The Colorado Supreme Court recently reversed a class certification order in a case challenging the manner in which uninsured/underinsured motorist (UM/UIM) coverage was marketed and sold. The plaintiff, Mark Benzing, alleged that Mid-Century Insurance Company and its parent, Farmer’s Insurance Exchange, engaged in deceptive trade practices by failing to comply with the disclosure requirements announced in a recent Colorado Supreme Court decision which held that UM/UIM coverage applies to an insured person regardless of whether the insured occupied the insured vehicle at the time of injury. The effect of the court’s decision was to make unnecessary the purchase of additional UM/UIM coverage for additional family vehicles. Mr. Benzing had purchased a second family vehicle, and alleged he was “duped into paying more than [he] would have paid” had he known the effect of the court’s decision. Mr. Benzing brought claim under the Colorado Consumer Protection Act on behalf of himself and an alleged class of those similarly situated.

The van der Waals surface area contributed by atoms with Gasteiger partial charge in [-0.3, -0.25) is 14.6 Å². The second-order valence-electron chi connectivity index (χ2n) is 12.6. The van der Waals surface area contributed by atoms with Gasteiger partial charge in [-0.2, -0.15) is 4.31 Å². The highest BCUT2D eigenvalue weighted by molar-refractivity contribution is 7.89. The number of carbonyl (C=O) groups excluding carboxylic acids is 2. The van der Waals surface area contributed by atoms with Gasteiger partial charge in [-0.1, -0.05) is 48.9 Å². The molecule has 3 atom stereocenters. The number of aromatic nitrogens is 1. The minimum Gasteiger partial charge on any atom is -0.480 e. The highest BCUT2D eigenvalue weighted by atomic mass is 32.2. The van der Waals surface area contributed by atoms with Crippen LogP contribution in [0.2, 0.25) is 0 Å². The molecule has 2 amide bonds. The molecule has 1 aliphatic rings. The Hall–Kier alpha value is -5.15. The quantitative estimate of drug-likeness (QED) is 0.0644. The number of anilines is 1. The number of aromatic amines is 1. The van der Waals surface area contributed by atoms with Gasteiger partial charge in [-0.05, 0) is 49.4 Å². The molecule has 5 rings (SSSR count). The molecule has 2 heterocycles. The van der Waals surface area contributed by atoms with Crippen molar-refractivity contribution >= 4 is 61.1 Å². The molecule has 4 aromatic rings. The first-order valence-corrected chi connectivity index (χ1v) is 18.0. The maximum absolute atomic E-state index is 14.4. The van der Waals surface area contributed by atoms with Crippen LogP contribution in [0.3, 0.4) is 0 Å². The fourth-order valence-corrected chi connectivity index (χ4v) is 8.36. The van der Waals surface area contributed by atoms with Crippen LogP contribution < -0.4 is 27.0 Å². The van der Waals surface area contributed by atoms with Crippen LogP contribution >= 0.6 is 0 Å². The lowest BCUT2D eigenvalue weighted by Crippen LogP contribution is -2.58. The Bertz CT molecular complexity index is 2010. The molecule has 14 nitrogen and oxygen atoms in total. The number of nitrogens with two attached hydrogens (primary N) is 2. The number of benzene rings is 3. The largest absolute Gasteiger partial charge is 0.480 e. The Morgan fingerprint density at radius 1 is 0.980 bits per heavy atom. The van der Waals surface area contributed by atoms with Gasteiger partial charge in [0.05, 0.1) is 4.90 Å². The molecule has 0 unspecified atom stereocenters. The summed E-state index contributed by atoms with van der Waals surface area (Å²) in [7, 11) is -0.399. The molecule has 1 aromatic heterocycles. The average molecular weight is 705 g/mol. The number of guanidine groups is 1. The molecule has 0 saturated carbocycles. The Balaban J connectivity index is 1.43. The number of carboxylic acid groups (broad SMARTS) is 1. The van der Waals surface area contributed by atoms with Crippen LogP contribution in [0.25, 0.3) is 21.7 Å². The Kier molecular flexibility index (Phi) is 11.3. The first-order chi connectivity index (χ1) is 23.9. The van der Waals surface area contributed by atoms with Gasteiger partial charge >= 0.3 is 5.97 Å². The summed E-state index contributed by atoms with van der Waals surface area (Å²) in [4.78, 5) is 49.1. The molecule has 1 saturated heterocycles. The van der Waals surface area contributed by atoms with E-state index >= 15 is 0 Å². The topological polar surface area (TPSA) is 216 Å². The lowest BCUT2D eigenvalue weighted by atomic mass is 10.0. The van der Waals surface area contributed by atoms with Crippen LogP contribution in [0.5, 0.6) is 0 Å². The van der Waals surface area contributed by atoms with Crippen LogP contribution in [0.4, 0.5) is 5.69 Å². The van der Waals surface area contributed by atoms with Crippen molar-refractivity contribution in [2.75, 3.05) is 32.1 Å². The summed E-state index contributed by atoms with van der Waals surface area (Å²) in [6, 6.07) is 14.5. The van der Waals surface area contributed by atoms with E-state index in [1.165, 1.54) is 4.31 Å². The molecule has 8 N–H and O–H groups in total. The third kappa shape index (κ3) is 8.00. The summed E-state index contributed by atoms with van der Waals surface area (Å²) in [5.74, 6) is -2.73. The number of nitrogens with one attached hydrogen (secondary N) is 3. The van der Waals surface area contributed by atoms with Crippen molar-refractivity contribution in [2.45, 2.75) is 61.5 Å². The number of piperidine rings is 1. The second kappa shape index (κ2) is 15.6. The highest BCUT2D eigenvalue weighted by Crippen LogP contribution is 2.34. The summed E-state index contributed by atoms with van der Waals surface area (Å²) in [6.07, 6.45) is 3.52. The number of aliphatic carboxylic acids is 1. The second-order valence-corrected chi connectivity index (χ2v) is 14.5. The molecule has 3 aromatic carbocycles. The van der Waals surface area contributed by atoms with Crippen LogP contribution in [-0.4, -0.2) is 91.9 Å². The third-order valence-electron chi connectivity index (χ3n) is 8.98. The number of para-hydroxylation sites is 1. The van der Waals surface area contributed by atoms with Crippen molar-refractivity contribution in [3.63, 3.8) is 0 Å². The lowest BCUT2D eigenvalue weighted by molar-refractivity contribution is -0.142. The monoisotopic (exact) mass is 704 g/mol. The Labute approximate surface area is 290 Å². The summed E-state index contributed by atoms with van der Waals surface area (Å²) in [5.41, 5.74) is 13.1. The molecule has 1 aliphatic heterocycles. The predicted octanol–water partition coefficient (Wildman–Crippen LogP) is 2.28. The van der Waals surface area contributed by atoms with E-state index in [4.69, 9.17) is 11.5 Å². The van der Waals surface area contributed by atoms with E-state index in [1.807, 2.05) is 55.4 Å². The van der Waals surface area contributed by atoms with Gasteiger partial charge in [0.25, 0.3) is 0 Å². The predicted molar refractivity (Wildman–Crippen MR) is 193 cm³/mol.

The trial court initially certified the class, but, after a transfer, it was decertified on the basis that the plaintiff had failed to establish injury on a class-wide basis, because the additional (allegedly unnecessary) coverage may have provided a benefit to some insureds. However, Colorado’s intermediate Appellate Court reversed, finding certification was appropriate, because a “fraud-on-the-market” theory could suffice to establish class-wide injury. The Colorado Supreme Court then reversed that holding, finding that the plaintiff could not avail himself of the fraud-on-the-market theory to establish classwide injury because (1) the plaintiff’s claims were not based on the market price of the policies and the integrity of the market but rather on Farmers’ lack of disclosure in individual transactions, and (2) the plaintiff could not establish that the market was “efficient” – meaning that the market price reflected all available public information – because the court’s prior decision was public information at the time, and was allegedly not reflected in the pricing of policies, meaning plaintiff’s claims relied on the inefficiency of the market. The court thus reversed the Appellate Court, with instructions to remand to the trial court, effectively reinstating the original decertification order.